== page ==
South Reading, the Clinical Commissioning Group (CCG) area with the lowest level of people funded, paid care costs for 8.78 patients per 50K of the population, while Salford funded 220.38 people per 50K. Although different areas have different populations, these differences can’t be easily explained by demographic differences.

The inconsistencies affect people living in the same region too. In Stockport (31.76 per 50K), patients are almost seven times less likely to get the funding than those 10 miles away in Salford.

Emotional impact

And it’s not just the funding that hits hard. Carol – herself an ex-nurse and health visitor – describes the emotional impact of fighting her husband’s case for funding. She said:

“This has nearly broken me. I go to meetings but it’s a foregone conclusion. This is not justice. CHC is meant to be based on need but his need has got worse. They ask my opinion but it’s not of interest to them even though I’m the one who knows him, and what triggers his mental health, best.”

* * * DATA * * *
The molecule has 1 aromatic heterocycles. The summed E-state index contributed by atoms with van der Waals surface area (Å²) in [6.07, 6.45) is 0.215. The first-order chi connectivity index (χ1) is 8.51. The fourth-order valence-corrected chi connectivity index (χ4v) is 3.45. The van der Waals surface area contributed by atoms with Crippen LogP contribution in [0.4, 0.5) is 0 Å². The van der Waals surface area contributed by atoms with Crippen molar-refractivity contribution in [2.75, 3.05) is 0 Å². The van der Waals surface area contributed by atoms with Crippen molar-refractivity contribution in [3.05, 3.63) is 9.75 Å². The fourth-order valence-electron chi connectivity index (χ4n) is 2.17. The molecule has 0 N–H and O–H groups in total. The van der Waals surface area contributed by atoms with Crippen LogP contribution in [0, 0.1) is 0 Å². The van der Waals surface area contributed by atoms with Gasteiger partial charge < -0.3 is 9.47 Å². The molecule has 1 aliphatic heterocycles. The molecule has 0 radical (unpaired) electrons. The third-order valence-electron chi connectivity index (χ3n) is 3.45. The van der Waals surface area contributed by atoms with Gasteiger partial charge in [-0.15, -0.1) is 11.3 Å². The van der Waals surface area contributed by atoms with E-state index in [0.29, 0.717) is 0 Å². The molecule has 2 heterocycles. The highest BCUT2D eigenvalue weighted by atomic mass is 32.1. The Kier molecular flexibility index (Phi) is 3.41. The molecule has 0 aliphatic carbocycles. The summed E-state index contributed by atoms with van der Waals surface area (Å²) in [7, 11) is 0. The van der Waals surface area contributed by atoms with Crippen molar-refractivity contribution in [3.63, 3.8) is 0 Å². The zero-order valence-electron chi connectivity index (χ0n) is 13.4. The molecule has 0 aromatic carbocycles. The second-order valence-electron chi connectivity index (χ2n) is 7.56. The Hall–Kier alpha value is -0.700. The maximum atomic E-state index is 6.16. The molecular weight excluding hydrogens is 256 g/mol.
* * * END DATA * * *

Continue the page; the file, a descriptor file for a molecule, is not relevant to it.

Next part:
A new national framework has now been published with implementation due on 1 October 2018. It will not change eligibility criteria, but aims to provide greater clarity, including for staff. But will it make the changes that are needed?

Comments

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Martin says:
20 April 2018

They don’t care about people with mental health problems in the Teeside area..Even if your doctor has diagnosed you with anxiety and depression the people who assess you in Thornaby just say that you have nothing wrong with you and you are just waisting tax payers money!